Full Paper Proc. of Int. Conf. on Recent Trends in Information, Telecommunication and Computing 2013 packages) software to see if scrambling occurred. The resulting waveforms are shown in Fig.7. In order to show the transitions clearer, the time axis was set to nanoseconds. On comparing the output waveform with the input, scrambling is evident, as there is significant increase in transitions between the two waveforms. Once scrambling was obtained, the practical output waveform was then compared to the output waveforms obtained from the simulation. Results are shown in Fig. 8. From the results it can be seen that the waveform from the FPGA output is consistent with the waveforms obtained from the simulation. This confirm the successful implementation of UWB scrambler on Spartan 3E FPGA. CONCLUSIONS The data scrambler for UWB communication system was successfully modeled and simulated on Matlab using its Simulink, Communication System and DSP System toolboxes. The scrambler circuit was also simulated using Xilinx’s System Generator for DSP Toolbox for its practical implementation on Spartan-3E FPGA. Simulation results from Matlab and ISim verify the proper scrambling operation. Simulation results were then compared with implementation results and are found in good agreement. From this case study it is clear that FPGA based implementation of UWB communication systems is easy, efficient and cheaper. The entire UWB communication system can also be implemented on suitable FPGA. REFERENCES
[1] W. P. Siriwongpairat and K. J. Ray Liu, Ultra-Wideband Communications Systems - Multiband OFDM Approach. New Jersey: John Wiley & Sons Inc., 2007. [2] S. S. Mo and A. D. Gelman, “Scrambler design to reduce power spectral density of UWB signals in IEEE 802.15.3a,” IEEE International Conference on Communication, vol. 6, pp. 3586– 3590, 2004. [3] J. E. Savage,” Some simple self –synchronizing digital data scramblers,” The Bell System Technical Journal, vol. 46, pp. 449-487, 1967. [4] M. Cluzeau, “Reconstruction of a linear scrambler”, IEEE Transactions on Computers, vol. 56, pp. 1283–1291, 2007. [5] IEEE 802.15: Working group for wireless personal area networks (WPANs). [6] Simulink User’s Guide, The Math Works Inc., MA, 2013. pdf. [7] Communication System Toolbox User’s Guide, The Math Works Inc., MA, 2013. comm/comm.pdf [8] DSP System Toolbox User’s Guide, The Math Works Inc., MA, 2013. [9] Xilinx System Generator for DSP User’s Guide, Xilinx Inc., USA, 2012. xilinx14_1/sysgen_user.pdf [10] D. P. Sharma and J. Singh, “Simulation and spectral analysis of the scrambler for 56Kbps modem”, The Journal of Signal Processing Systems, vol. 67, pp. 269-277, 2012. [11] D. P. Sharma and J. Singh, “DSP based implementation of scrambler for 56Kbps modem”, Signal Processing – An International Journal, vol. 4, pp. 85-96, 2010.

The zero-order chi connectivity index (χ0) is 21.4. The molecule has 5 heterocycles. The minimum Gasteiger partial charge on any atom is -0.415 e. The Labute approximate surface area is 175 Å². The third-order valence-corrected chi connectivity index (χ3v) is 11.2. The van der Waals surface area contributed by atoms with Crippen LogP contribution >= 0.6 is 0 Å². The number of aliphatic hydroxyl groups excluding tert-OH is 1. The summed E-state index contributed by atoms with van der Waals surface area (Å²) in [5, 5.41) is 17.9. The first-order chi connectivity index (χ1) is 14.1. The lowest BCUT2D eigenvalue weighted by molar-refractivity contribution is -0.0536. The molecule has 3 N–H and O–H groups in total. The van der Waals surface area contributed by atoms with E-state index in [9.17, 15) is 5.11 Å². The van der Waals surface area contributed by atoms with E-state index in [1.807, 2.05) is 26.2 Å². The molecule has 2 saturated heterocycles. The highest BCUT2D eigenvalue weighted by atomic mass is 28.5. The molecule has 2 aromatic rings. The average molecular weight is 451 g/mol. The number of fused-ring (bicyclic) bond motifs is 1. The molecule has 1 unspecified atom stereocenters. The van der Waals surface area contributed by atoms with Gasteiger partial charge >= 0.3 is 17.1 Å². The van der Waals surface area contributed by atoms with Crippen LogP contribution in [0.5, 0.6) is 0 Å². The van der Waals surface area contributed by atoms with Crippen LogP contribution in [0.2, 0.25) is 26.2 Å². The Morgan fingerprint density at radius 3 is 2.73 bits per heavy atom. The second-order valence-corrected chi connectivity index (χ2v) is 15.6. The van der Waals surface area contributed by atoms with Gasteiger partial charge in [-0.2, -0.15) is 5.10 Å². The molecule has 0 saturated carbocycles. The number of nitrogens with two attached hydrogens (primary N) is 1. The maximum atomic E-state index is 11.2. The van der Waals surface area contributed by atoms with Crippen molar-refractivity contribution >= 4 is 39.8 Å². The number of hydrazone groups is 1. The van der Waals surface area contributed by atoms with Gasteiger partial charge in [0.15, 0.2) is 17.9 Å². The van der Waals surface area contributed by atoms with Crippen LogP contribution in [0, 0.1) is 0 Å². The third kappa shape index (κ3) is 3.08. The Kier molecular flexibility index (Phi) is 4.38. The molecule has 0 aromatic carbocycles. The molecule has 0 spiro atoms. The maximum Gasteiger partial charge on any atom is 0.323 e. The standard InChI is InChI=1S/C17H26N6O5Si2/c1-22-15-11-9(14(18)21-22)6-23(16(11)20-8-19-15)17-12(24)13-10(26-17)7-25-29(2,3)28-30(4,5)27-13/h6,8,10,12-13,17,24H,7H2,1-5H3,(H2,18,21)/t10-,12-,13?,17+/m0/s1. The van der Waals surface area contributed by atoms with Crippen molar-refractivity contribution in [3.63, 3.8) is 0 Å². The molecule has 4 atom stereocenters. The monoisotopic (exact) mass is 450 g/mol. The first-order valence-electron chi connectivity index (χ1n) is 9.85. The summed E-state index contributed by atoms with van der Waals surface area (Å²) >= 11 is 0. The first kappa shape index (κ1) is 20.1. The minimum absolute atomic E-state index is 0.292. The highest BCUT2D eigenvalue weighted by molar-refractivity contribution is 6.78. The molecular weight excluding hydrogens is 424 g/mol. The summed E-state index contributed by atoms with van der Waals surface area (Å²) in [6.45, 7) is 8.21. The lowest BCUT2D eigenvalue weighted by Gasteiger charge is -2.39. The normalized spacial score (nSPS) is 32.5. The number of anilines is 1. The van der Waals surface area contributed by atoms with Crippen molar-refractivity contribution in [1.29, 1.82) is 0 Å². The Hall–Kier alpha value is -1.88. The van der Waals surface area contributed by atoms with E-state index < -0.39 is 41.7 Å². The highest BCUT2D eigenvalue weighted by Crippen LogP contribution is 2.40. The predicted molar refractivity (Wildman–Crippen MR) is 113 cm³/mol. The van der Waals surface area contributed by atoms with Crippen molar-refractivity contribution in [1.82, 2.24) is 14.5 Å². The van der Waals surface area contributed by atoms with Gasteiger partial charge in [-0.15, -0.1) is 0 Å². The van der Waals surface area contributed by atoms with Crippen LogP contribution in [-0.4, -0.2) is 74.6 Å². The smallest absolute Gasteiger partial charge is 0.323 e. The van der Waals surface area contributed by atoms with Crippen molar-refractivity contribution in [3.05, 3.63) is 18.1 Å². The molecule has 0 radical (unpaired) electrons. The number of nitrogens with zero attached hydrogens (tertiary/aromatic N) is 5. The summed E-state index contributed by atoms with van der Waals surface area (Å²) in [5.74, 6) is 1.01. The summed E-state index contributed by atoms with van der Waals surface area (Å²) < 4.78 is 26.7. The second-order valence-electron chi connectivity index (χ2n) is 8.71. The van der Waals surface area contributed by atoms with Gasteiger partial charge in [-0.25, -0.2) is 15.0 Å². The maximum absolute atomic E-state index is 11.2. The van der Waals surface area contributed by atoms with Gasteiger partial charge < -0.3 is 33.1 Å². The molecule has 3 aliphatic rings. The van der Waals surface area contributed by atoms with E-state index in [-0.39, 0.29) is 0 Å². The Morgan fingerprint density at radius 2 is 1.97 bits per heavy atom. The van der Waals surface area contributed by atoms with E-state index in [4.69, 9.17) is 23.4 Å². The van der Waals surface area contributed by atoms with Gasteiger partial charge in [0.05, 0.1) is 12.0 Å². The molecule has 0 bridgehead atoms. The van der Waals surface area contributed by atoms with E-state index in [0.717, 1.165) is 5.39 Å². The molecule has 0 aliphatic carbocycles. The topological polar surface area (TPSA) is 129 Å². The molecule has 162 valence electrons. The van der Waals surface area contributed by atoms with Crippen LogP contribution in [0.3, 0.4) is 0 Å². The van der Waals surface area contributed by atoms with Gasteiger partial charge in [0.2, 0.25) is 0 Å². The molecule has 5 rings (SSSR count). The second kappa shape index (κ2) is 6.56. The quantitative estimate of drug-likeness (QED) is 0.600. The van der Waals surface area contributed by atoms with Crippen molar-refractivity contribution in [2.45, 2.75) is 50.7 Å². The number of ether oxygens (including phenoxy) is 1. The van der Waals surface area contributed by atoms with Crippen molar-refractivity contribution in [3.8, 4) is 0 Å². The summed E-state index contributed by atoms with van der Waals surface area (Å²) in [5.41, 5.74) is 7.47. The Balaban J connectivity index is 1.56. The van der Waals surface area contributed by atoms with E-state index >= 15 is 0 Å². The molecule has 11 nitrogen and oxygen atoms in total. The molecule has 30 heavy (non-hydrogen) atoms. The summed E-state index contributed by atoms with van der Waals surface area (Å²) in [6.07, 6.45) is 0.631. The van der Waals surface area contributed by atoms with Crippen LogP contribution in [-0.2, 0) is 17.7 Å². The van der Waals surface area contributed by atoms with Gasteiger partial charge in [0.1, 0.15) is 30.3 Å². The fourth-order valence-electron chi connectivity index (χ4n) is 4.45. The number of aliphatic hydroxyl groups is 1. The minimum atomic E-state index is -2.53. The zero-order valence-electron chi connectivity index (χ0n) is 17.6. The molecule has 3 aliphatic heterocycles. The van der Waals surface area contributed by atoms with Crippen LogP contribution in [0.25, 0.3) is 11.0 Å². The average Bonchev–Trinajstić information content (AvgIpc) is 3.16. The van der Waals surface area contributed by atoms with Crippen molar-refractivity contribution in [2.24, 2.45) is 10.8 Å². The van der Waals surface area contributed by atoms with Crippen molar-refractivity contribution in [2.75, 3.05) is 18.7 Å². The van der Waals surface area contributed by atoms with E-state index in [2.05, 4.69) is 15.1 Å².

Figure 6. Spartan-3E FPGA development kit

Figure 7. Waveforms obtained from FPGA through I-Sim

© 2013 ACEEE DOI: 03.LSCS.2013.4.46


Full Paper Proc. of Int. Conf. on Recent Trends in Information, Telecommunication and Computing 2013

Figure 8. Comparison of practical and simulation results

© 2013 ACEEE DOI: 03.LSCS.2013.4.46